Blog post by ELP Student Emily Kuhn (Computer Science | Class of 2020)
Last weekend was especially hot in Ann Arbor; reaching a heat index upwards of 120 degrees. Most people battled this by hiding in the comfort of their air conditioned home, or lounging at the pool all day. Unfortunately for me, I had neither a pool membership or AC, so I decided to use the one luxury you get when you intern 45 minutes away from your hometown. I went back to my parent’s house.
There I basked in the AC, raided the fridge, and played with my puppies. All while my parents were out of town enjoying life as empty nesters. The only other person home was my older brother Chris, whose night shifts as a package handler in the shipping industry had made him nocturnal. He woke up everyday at 9pm sharp and spent a couple hours eating, taking online classes, and relaxing before heading off to work.
That saturday night he came downstairs worried about job searching after college graduation. I gave him some ideas of how to prepare, and he thanked be but seemed confused at how quickly I was able to fling resources at him.
“How do you know all of these things?” he asked.
“I’m always searching for jobs.” I responded automatically, but that only confused him more.
“What do you mean? You’re an entrepreneur, you’ve got it made.” Now we were both confused. I explained to him that although I currently interned at Desai, a startup accelerator, I was nowhere near what the average person would call an ‘entrepreneur’. That title was more deserving of the founders who went through the programming we offered.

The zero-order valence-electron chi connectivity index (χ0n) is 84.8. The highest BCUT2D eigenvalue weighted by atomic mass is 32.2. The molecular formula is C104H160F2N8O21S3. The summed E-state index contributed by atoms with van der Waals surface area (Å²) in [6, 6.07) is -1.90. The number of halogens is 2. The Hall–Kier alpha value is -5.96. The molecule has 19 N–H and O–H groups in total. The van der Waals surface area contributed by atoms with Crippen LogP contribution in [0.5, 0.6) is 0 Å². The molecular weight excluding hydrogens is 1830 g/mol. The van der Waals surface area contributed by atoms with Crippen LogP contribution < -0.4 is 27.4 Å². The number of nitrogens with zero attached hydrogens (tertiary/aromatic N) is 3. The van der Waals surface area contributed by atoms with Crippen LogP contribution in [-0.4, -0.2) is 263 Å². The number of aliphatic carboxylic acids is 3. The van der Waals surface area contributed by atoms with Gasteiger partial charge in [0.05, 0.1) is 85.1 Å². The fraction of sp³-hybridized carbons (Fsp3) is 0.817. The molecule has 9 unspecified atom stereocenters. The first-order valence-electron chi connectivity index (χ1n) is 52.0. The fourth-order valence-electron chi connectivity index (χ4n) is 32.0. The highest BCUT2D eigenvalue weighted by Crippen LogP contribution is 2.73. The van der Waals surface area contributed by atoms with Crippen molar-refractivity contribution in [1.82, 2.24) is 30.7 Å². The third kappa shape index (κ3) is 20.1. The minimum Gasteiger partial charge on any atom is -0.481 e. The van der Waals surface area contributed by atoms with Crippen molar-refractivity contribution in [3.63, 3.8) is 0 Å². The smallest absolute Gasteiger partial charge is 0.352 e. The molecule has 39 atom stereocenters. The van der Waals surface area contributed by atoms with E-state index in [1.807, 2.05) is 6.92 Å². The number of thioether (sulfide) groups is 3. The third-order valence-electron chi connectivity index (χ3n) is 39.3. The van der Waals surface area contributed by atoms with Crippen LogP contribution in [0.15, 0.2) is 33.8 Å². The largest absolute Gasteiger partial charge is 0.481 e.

We continued talking until he had to leave for work, but his comment wouldn’t leave my mind. Was that the general consensus? Did everyone think that people who chose to become entrepreneurs were set for life with money, prestige, and job security? Maybe the big shots like Uber, Tesla, and Snapchat have painted a rose-colored image of what the lifestyle of an entrepreneur is.
Maybe the problem is that most people don’t get to see the long journey that giants like these go through to rise to the mainstream; or more importantly, the journeys of the other companies who never could.
That’s where I think I’m lucky. My internship at a pre-seed accelerator this summer has given me glimpses into the life of founders whose companies are nowhere close to unicorns. In fact, some of them don’t have customers or even MVP’s. In my opinion these founders are the rawest form of entrepreneurs, because they are experiencing the most delicate phase of their company, the beginning. If you don’t survive the beginning, then you don’t even have a journey.
Therefore, based on the experiences at my internship, I’d like to share some struggles that every entrepreneur faces when “starting” their startup:
Dreaming is easy, doing is hard
Everyone has had an idea that they thought was worth a million dollars. Some genius app that would disrupt an industry, or some new invention that would revolutionize a modern day experience.